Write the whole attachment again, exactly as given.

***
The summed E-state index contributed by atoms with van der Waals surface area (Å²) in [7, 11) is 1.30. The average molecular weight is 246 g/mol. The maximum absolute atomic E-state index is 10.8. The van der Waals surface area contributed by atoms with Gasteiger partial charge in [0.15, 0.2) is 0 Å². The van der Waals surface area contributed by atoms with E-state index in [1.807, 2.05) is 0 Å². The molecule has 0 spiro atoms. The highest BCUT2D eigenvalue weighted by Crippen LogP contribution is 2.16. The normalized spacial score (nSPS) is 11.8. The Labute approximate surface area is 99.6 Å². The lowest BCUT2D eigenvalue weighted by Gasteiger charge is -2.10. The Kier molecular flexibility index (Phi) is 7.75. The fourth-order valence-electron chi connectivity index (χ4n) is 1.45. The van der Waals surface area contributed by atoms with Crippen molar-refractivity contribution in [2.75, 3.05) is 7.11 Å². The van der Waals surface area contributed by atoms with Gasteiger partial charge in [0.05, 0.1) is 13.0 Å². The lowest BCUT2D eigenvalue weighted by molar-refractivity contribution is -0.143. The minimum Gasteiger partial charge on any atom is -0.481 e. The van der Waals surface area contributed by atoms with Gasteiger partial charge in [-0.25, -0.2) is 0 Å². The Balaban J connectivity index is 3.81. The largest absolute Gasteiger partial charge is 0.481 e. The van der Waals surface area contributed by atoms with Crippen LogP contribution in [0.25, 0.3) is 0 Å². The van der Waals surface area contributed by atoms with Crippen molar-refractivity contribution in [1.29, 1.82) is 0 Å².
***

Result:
The summed E-state index contributed by atoms with van der Waals surface area (Å²) in [7, 11) is 1.30. The average molecular weight is 246 g/mol. The maximum absolute atomic E-state index is 10.8. The van der Waals surface area contributed by atoms with Gasteiger partial charge in [0.15, 0.2) is 0 Å². The van der Waals surface area contributed by atoms with E-state index in [1.807, 2.05) is 0 Å². The molecule has 0 spiro atoms. The highest BCUT2D eigenvalue weighted by Crippen LogP contribution is 2.16. The normalized spacial score (nSPS) is 11.8. The Labute approximate surface area is 99.6 Å². The lowest BCUT2D eigenvalue weighted by Gasteiger charge is -2.10. The Kier molecular flexibility index (Phi) is 7.75. The fourth-order valence-electron chi connectivity index (χ4n) is 1.45. The van der Waals surface area contributed by atoms with Crippen molar-refractivity contribution in [2.75, 3.05) is 7.11 Å². The van der Waals surface area contributed by atoms with Gasteiger partial charge in [0.05, 0.1) is 13.0 Å². The lowest BCUT2D eigenvalue weighted by molar-refractivity contribution is -0.143. The minimum Gasteiger partial charge on any atom is -0.481 e. The van der Waals surface area contributed by atoms with Gasteiger partial charge in [-0.25, -0.2) is 0 Å². The Balaban J connectivity index is 3.81. The largest absolute Gasteiger partial charge is 0.481 e. The van der Waals surface area contributed by atoms with Crippen LogP contribution in [0.25, 0.3) is 0 Å². The van der Waals surface area contributed by atoms with Crippen molar-refractivity contribution in [1.29, 1.82) is 0 Å².